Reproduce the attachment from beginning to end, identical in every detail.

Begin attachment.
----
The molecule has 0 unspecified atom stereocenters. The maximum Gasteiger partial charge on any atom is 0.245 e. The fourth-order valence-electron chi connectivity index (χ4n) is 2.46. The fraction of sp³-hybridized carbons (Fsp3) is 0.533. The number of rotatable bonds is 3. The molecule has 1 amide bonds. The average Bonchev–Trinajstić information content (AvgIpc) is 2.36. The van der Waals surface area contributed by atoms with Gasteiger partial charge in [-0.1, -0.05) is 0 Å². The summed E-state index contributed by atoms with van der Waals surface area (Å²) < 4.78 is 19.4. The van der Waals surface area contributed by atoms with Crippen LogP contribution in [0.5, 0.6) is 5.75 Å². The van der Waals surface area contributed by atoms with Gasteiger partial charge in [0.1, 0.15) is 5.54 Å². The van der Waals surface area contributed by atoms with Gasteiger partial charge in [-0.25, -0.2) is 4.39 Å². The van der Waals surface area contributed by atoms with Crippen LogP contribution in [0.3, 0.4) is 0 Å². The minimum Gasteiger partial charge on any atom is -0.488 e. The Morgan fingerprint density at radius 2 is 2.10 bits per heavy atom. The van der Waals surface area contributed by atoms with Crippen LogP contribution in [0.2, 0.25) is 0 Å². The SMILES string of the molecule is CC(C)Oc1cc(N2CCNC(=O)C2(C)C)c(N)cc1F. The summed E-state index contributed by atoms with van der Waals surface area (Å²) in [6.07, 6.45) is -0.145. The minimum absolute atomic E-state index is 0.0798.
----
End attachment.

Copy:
The molecule has 0 unspecified atom stereocenters. The maximum Gasteiger partial charge on any atom is 0.245 e. The fourth-order valence-electron chi connectivity index (χ4n) is 2.46. The fraction of sp³-hybridized carbons (Fsp3) is 0.533. The number of rotatable bonds is 3. The molecule has 1 amide bonds. The average Bonchev–Trinajstić information content (AvgIpc) is 2.36. The van der Waals surface area contributed by atoms with Gasteiger partial charge in [-0.1, -0.05) is 0 Å². The summed E-state index contributed by atoms with van der Waals surface area (Å²) < 4.78 is 19.4. The van der Waals surface area contributed by atoms with Crippen LogP contribution in [0.5, 0.6) is 5.75 Å². The van der Waals surface area contributed by atoms with Gasteiger partial charge in [0.1, 0.15) is 5.54 Å². The van der Waals surface area contributed by atoms with Gasteiger partial charge in [-0.25, -0.2) is 4.39 Å². The van der Waals surface area contributed by atoms with Crippen LogP contribution in [0.3, 0.4) is 0 Å². The minimum Gasteiger partial charge on any atom is -0.488 e. The Morgan fingerprint density at radius 2 is 2.10 bits per heavy atom. The van der Waals surface area contributed by atoms with Crippen LogP contribution in [0.2, 0.25) is 0 Å². The SMILES string of the molecule is CC(C)Oc1cc(N2CCNC(=O)C2(C)C)c(N)cc1F. The summed E-state index contributed by atoms with van der Waals surface area (Å²) in [6.07, 6.45) is -0.145. The minimum absolute atomic E-state index is 0.0798.